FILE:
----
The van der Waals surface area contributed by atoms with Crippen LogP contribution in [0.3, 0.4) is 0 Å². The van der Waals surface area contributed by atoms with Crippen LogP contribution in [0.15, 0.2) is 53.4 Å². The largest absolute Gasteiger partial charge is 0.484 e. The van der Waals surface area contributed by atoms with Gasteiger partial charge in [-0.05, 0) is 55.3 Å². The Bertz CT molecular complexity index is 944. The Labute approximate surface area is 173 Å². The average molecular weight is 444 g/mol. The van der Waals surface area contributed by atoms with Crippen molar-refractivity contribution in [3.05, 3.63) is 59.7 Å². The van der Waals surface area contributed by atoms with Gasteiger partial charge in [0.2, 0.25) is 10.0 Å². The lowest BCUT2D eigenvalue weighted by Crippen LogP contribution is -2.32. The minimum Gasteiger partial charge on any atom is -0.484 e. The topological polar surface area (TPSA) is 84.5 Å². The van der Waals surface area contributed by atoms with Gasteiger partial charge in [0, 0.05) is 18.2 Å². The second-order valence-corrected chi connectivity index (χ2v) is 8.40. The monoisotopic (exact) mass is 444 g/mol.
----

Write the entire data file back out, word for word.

The van der Waals surface area contributed by atoms with Crippen LogP contribution in [0.3, 0.4) is 0 Å². The van der Waals surface area contributed by atoms with Crippen LogP contribution in [0.15, 0.2) is 53.4 Å². The largest absolute Gasteiger partial charge is 0.484 e. The van der Waals surface area contributed by atoms with Gasteiger partial charge in [-0.05, 0) is 55.3 Å². The Bertz CT molecular complexity index is 944. The Labute approximate surface area is 173 Å². The average molecular weight is 444 g/mol. The van der Waals surface area contributed by atoms with Crippen molar-refractivity contribution in [3.05, 3.63) is 59.7 Å². The van der Waals surface area contributed by atoms with Gasteiger partial charge in [0.2, 0.25) is 10.0 Å². The lowest BCUT2D eigenvalue weighted by Crippen LogP contribution is -2.32. The minimum Gasteiger partial charge on any atom is -0.484 e. The topological polar surface area (TPSA) is 84.5 Å². The van der Waals surface area contributed by atoms with Gasteiger partial charge in [0, 0.05) is 18.2 Å². The second-order valence-corrected chi connectivity index (χ2v) is 8.40. The monoisotopic (exact) mass is 444 g/mol.